“I’d like to buy the world a drink that doesn’t cause disease,” the song goes. “I’d like to teach the world about what sugar did to me.”
“For the past 45 years, Coca-Cola and other makers of sugar drinks have used the most sophisticated and manipulative advertising techniques to convince children and adults alike that a disease-promoting drink will make them feel warm and fuzzy inside,” said CSPI executive director Michael F. Jacobson. “It’s a multi-billion-dollar brainwashing campaign designed to distract us away from our diabetes with happy thoughts. We thought it was time to change the tune.”
Many of the issues that those in the food movement feel are wrong with our dominant food system can be found in the poultry egg industry at large. Whether it’s examining our food production through the lens of animal welfare concerns, environmental impacts, worker’s health, deceptive consumer marketing practices, weak government oversight—the egg industry could serve as the poster child of much that is wrong with our industrial agriculture system.
Right off the bat, two things should concern those of us that enjoy eating fresh chicken eggs. First, does it really require almost a 15-minute video to explain what we are actually buying when we purchase a dozen eggs at the supermarket?
And second, ask yourself this question. If we were permitted to visit any egg production farm in the country without notice and without any on-site viewing restrictions, would we likely purchase those eggs if we saw how the chickens lived and what they were fed?
On March 20 2015 the World Health Organisation’s cancer agency IARC declared that glyphosate is a probable human carcinogen. IARC reached its decision based on the view of 17 top cancer experts from 11 countries, who met to assess the carcinogenicity of 5 pesticides.
Over 80% of genetically modified (GM) crops grown worldwide are engineered to tolerate being sprayed with glyphosate herbicides. GM glyphosate-tolerant crops have led to a 239 million kilogram (527 million pound) increase in herbicide use in the US between 1996 and 2011, compared with the amount that would have been used if the same acres had been planted to non-GM crops. People and animals that eat GM glyphosate-tolerant crops are eating potentially high levels of Roundup residues.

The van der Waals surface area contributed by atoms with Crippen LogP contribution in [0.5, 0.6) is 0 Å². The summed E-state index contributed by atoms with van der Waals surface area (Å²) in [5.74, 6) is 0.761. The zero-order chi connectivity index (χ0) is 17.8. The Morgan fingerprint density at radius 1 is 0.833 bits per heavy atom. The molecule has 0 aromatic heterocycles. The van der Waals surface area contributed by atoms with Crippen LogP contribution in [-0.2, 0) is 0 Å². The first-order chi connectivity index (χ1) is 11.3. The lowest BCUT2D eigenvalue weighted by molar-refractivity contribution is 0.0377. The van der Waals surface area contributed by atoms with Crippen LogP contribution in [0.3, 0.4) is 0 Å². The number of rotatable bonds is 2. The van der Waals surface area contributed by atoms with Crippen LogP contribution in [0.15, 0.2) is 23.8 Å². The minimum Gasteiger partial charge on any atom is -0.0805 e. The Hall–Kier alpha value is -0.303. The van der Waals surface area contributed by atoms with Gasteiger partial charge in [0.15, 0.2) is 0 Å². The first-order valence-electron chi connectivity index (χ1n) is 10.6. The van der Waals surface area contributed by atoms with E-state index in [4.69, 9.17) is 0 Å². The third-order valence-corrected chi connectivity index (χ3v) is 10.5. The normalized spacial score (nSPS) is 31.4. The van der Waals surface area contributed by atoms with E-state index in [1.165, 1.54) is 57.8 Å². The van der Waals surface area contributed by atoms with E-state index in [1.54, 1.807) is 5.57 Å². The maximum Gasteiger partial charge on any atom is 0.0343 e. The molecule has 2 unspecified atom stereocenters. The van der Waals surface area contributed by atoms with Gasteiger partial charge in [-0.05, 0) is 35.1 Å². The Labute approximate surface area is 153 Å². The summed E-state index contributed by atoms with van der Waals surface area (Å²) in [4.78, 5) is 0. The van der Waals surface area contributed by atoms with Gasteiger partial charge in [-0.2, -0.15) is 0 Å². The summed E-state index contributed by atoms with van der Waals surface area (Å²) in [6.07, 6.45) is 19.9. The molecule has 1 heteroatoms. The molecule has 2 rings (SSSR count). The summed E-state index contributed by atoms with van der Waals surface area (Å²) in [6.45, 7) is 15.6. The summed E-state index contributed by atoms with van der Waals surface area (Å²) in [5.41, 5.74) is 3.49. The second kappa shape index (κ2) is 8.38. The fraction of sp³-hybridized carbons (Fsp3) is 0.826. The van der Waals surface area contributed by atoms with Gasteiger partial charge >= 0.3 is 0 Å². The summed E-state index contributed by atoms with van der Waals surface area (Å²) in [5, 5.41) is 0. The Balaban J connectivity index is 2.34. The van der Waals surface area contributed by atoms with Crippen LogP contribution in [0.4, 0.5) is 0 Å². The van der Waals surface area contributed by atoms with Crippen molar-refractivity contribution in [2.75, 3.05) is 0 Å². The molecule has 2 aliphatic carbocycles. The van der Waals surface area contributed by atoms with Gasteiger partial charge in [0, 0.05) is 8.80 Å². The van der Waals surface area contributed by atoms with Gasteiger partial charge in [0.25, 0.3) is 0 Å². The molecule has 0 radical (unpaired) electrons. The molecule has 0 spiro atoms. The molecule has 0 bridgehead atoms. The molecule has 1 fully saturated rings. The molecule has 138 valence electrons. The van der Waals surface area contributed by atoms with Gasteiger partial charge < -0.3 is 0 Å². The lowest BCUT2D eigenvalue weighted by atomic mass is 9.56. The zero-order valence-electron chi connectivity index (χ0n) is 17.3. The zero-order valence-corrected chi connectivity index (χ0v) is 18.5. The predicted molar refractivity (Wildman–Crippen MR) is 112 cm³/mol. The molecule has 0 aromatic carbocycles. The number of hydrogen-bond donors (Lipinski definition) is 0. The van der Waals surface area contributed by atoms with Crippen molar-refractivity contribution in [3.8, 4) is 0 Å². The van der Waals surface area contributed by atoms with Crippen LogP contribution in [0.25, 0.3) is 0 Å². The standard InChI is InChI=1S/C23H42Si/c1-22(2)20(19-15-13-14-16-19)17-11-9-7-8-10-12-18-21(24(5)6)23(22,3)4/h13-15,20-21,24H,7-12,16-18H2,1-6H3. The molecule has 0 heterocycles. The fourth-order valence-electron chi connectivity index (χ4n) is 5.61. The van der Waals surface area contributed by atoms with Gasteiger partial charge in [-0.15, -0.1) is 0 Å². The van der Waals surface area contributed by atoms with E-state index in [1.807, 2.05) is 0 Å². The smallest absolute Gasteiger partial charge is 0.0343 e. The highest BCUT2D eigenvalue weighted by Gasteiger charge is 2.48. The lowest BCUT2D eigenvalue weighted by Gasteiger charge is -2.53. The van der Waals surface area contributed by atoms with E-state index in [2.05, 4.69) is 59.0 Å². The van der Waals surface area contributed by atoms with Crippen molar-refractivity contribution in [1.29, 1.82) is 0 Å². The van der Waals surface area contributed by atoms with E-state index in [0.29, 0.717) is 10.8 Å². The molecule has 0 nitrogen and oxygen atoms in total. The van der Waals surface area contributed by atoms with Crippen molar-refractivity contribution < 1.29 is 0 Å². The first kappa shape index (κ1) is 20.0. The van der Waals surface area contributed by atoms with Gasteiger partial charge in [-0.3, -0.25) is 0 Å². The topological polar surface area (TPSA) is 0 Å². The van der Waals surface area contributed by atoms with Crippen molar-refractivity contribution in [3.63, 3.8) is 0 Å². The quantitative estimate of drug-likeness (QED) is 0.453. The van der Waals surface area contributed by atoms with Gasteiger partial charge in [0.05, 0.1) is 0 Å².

Over 80% of genetically modified (GM) crops grown worldwide are engineered to tolerate being sprayed with glyphosate herbicides,1 the best known being Roundup. The herbicide kills all plant life in the field apart from the crop. These crops are known as glyphosate-tolerant or “Roundup Ready” (RR) crops.
The idea behind such crops was to simplify weed control for farmers. The farmer could douse the entire field with glyphosate herbicide, killing all weeds without killing the crop.
But this is not the way things turned out. Weeds have quickly become resistant to glyphosate herbicide through a process called selection pressure, in which only those weeds that tolerate the herbicide survive to pass on their genes. The resulting epidemic of glyphosate-resistant “superweeds” has caused huge problems for farmers in countries where glyphosate-tolerant crops are widely planted.
The fourth episode in our new PBS series (The Victory Garden’s Edible Feast) takes us to New York City where we learn to make rooftop salt, go foraging in the city’s parks, and learn some gardening tips on its rooftops.
“In the seed and the soil, we find the answers to every one of the crises we face. The crises of violence and war. The crises of hunger and disease. The crisis of the destruction of democracy.” – Vandana Shiva